Many of the names mentioned above are unfamiliar today, the scholars of liberal (unbelieving) Christianity.  But we can certainly add the current set of questionable teachers — such as Beth Moore, the Jesus Culture, and the latest from John Piper — to the same understanding: the true sheep do not follow the voice of a stranger, and will not be led into such deception.  Yes, sometimes true Christians are those who come out of cults and out of false teaching (who were not believers when they got into those cults).  Sometimes also young, immature Christians (the carnal babes, those recently saved — not the willful carnal) for a time will lose focus and not seek the best teaching.  But as S. Lewis Johnson so well observed here, true Christians will not continue to manifest such behavior; they will not rush after one voice, then to another voice, and so on.  We can trust in God’s sovereignty, that He knows those who are His, and rely on His promise, that His sheep will be able to distinguish our Lord’s voice from the voice of these false teachers.

Hermeneutics: The Gospel of John… as Allegory?

January 2, 2013 4 comments

In online Christian discussion groups, I’ve recently come across a rather unusual idea: an  allegorical approach to the gospel of John (which came out in discussion of the temple cleansings mentioned in John’s gospel as compared to the synoptic gospels).  Aside from the brief note in my old NIV Study Bible, that some people believe it’s referring to one cleansing, I had not met anyone who actually held such a view.  Apparently though, it is “the standard teaching of the Presbyterian Church of Australia and PCA in America that there was only one cleansing and that John’s gospel isn’t Chronological in linearity.”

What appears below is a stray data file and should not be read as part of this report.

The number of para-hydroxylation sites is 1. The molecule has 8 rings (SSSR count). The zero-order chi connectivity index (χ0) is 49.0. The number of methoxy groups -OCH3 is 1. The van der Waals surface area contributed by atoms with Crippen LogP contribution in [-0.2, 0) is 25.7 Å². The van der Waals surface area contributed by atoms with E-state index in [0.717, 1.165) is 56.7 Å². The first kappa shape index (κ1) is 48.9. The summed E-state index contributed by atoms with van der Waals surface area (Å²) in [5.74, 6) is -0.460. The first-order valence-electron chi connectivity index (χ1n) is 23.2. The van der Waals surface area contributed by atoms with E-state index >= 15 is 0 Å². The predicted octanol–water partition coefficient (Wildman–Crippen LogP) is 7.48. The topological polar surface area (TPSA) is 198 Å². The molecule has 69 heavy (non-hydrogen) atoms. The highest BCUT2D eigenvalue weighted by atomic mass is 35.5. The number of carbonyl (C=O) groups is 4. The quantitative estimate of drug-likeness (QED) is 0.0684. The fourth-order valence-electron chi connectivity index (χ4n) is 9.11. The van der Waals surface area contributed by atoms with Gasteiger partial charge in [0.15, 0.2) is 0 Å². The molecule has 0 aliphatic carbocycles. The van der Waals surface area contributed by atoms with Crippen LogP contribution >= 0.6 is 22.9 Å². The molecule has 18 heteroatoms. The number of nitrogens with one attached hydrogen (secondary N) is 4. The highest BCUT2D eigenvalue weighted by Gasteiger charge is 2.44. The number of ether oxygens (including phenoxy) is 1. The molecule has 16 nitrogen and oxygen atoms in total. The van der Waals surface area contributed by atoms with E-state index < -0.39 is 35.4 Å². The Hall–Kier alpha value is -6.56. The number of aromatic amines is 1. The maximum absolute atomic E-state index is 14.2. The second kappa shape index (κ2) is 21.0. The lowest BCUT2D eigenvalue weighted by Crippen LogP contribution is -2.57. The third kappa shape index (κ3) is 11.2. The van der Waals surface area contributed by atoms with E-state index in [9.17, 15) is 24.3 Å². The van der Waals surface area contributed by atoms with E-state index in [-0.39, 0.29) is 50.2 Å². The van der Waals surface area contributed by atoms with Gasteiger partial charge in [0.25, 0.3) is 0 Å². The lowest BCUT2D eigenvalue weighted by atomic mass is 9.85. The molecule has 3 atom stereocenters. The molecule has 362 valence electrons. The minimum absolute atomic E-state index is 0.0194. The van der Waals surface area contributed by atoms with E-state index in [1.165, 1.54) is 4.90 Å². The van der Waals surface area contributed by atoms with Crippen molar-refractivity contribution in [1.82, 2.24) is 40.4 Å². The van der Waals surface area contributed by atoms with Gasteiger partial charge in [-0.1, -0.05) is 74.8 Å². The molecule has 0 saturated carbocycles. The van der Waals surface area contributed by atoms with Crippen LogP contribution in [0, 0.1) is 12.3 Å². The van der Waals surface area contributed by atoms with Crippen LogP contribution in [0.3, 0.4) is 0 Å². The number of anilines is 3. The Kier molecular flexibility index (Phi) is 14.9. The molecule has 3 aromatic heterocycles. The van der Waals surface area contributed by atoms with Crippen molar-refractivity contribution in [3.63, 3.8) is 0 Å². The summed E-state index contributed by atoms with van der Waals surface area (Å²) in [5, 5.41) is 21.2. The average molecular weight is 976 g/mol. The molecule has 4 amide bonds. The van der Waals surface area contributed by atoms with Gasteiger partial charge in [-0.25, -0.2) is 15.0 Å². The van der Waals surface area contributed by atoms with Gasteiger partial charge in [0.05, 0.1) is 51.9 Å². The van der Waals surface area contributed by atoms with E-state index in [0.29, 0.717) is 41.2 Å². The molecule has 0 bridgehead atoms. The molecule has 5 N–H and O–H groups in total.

Beyond the “who cares?” attitude that some may have, interpretation of this incident gets to the heart of hermeneutics and how we approach the Bible.  Do we treat the Bible as plain language, considering everything in the text? Or do we just pick some general theme and approach that a certain Bible book supposedly has, and thus disregard the actual details in that text?

The following is excerpted from a discussion with someone who spiritualizes the gospel of John (in the same allegorical manner as others do with more obvious books, such as another of the apostle John’s books, Revelation).  The conversation includes a second biblical commenter, referred to as BC:

Allegorizer: The Synoptic gospels…Mark begins at the beginning of his ministry. The VERY beginning. Matthew begins at the same time as Luke at Jesus birth. John just wrote his gospel differently. His message and method was different.

Me:  Mark 1:14 skips ahead some period of time after Mark 1:1-13: Now after John was arrested, Jesus came into Galilee, proclaiming the gospel of God, 15 and saying, “The time is fulfilled, and the kingdom of God is at hand; repent and believe in the gospel.”